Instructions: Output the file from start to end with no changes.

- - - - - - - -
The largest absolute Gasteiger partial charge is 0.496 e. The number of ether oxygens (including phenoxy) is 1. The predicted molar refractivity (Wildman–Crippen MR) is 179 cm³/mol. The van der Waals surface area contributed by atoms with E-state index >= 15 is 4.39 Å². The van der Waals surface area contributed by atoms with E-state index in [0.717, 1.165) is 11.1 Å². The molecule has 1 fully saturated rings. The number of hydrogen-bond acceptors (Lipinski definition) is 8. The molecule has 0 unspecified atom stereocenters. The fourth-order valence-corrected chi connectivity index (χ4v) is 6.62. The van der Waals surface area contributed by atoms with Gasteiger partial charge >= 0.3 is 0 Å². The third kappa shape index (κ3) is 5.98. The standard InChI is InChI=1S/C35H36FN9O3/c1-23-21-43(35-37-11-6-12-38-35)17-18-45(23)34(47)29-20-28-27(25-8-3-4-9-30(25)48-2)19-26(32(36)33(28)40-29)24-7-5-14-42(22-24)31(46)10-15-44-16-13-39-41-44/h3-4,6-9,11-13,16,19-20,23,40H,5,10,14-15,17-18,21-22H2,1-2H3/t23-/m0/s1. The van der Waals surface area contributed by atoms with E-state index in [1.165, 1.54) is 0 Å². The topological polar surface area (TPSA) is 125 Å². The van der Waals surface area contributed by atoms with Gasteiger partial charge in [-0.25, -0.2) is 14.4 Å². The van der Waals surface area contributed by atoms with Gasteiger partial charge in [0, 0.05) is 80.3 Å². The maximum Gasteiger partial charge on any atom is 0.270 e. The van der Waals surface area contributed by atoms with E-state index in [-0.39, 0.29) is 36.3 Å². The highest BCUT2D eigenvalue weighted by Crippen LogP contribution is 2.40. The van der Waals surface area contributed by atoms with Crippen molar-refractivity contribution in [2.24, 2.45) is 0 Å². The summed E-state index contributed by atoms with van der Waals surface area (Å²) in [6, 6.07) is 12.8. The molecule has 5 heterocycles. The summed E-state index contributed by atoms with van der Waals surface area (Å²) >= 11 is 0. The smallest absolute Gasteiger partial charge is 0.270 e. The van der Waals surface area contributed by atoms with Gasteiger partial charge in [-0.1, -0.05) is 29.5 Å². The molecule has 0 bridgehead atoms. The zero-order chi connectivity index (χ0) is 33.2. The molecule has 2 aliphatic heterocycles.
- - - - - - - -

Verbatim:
The largest absolute Gasteiger partial charge is 0.496 e. The number of ether oxygens (including phenoxy) is 1. The predicted molar refractivity (Wildman–Crippen MR) is 179 cm³/mol. The van der Waals surface area contributed by atoms with E-state index >= 15 is 4.39 Å². The van der Waals surface area contributed by atoms with E-state index in [0.717, 1.165) is 11.1 Å². The molecule has 1 fully saturated rings. The number of hydrogen-bond acceptors (Lipinski definition) is 8. The molecule has 0 unspecified atom stereocenters. The fourth-order valence-corrected chi connectivity index (χ4v) is 6.62. The van der Waals surface area contributed by atoms with Gasteiger partial charge >= 0.3 is 0 Å². The third kappa shape index (κ3) is 5.98. The standard InChI is InChI=1S/C35H36FN9O3/c1-23-21-43(35-37-11-6-12-38-35)17-18-45(23)34(47)29-20-28-27(25-8-3-4-9-30(25)48-2)19-26(32(36)33(28)40-29)24-7-5-14-42(22-24)31(46)10-15-44-16-13-39-41-44/h3-4,6-9,11-13,16,19-20,23,40H,5,10,14-15,17-18,21-22H2,1-2H3/t23-/m0/s1. The van der Waals surface area contributed by atoms with E-state index in [1.165, 1.54) is 0 Å². The topological polar surface area (TPSA) is 125 Å². The van der Waals surface area contributed by atoms with Gasteiger partial charge in [-0.25, -0.2) is 14.4 Å². The van der Waals surface area contributed by atoms with Gasteiger partial charge in [0, 0.05) is 80.3 Å². The maximum Gasteiger partial charge on any atom is 0.270 e. The van der Waals surface area contributed by atoms with E-state index in [-0.39, 0.29) is 36.3 Å². The highest BCUT2D eigenvalue weighted by Crippen LogP contribution is 2.40. The van der Waals surface area contributed by atoms with Crippen molar-refractivity contribution in [2.24, 2.45) is 0 Å². The summed E-state index contributed by atoms with van der Waals surface area (Å²) in [6, 6.07) is 12.8. The molecule has 5 heterocycles. The summed E-state index contributed by atoms with van der Waals surface area (Å²) >= 11 is 0. The smallest absolute Gasteiger partial charge is 0.270 e. The van der Waals surface area contributed by atoms with Gasteiger partial charge in [-0.1, -0.05) is 29.5 Å². The molecule has 0 bridgehead atoms. The zero-order chi connectivity index (χ0) is 33.2. The molecule has 2 aliphatic heterocycles.